But their approaches to virtually everything else differed. Corkrum believes the Port should divest its vast industrial land holdings so that they will be returned to the tax rolls. Fredrickson believes the Port's ownership is key to economic development. The Port's Wallula land was twice a finalist in recent years for major projects, including a Procter & Gamble plant and Renewable Energy Corp.'s proposed polysilicon manufacturing operation.

"No, we didn't get them," Fredrickson said. "But you have to be a finalist to even get there."

Corkrum believes the Port must broaden its economic development focus from manufacturing to include retail, service jobs and tourism-related sectors. "Manufacturing is not where the new jobs are coming from," he said. But Fredrickson believes expanding into those sectors would deviate from the Port's mission of recruiting family-wage jobs and bring undue competition to businesses and other agencies already working on other types of economic development.

In a question formulated by Fredrickson for Corkrum, the incumbent noted Corkrum's criticism of "smokestack type facilities." If the Boise Inc. plant in Wallula were not in the county and the Port had a chance to bring in the same plant at the same location today, Fredrickson asked if Corkrum would support the decision to recruit.

"To be honest with you: No," Corkrum said. He said he believes the operation is one of the biggest polluters in the state.

Conversely, one of Corkrum's questions for Fredrickson asked about the incumbent's definition of "conflict of interest."

Corkrum said he believes the agency lacks transparency and is losing faith from the public. He hammered that several times with the example that Fredrickson and fellow Commissioner Paul Schneidmiller traveled to Phoenix with Kuntz a year ago as a social visit and stayed at Kuntz's condominium there. He called the trip a "conflict of interest" for commissioners who set the salary for the executive director.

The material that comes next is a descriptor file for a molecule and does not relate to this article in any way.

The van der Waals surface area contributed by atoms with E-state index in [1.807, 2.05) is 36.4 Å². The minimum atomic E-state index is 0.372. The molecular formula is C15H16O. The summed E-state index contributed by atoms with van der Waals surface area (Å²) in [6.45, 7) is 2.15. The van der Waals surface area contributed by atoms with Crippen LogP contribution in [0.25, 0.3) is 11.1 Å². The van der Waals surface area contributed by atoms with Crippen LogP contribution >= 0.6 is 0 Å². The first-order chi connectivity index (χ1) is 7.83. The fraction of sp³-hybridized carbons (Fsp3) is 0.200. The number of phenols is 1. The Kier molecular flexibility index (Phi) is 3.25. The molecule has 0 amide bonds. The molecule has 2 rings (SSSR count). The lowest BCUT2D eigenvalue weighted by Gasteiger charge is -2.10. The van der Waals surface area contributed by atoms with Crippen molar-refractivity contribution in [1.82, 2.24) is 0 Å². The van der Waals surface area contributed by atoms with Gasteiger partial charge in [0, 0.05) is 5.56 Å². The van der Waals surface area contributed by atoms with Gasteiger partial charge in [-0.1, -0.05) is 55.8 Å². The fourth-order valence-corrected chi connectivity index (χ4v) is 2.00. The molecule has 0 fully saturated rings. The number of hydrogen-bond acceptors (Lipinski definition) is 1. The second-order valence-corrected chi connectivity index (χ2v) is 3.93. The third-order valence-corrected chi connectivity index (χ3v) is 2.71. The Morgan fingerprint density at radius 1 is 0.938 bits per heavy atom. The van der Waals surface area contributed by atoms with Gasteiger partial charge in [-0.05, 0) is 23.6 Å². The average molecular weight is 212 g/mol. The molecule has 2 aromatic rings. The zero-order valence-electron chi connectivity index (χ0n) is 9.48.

"Yes, I went on that trip and, yes, I stayed. I slept on a couch," Fredrickson said. He said no Port business was conducted during the weekend trip and nothing improper took place. He said the trip has not affected Kuntz's employment one way or another.

Long-term goals for the Port: Fredrickson said he would like to see an incubator business concept in Waitsburg; completion of the Port's warehouse district off Dell Avenue; installation of a new sewer line in Burbank; and a major manufacturer at the Port's Wallula property.

"All accounts show we're on the right track," Fredrickson said.

Corkrum said the Port's advocacy approach for business retention has been its greatest service to the community and that he'd like to continue that. He believes the Port should establish standing committees that can advise the commissioners on the types of development that should be taking place -- similar to municipal planning commissions. He wants the Port to refocus its mission to include a variety of sectors.

"I think we need elected officials that understand the importance of who they work for," he said.

Vicki Hillhouse can be reached at vickihillhouse@wwub.com or 526-8321.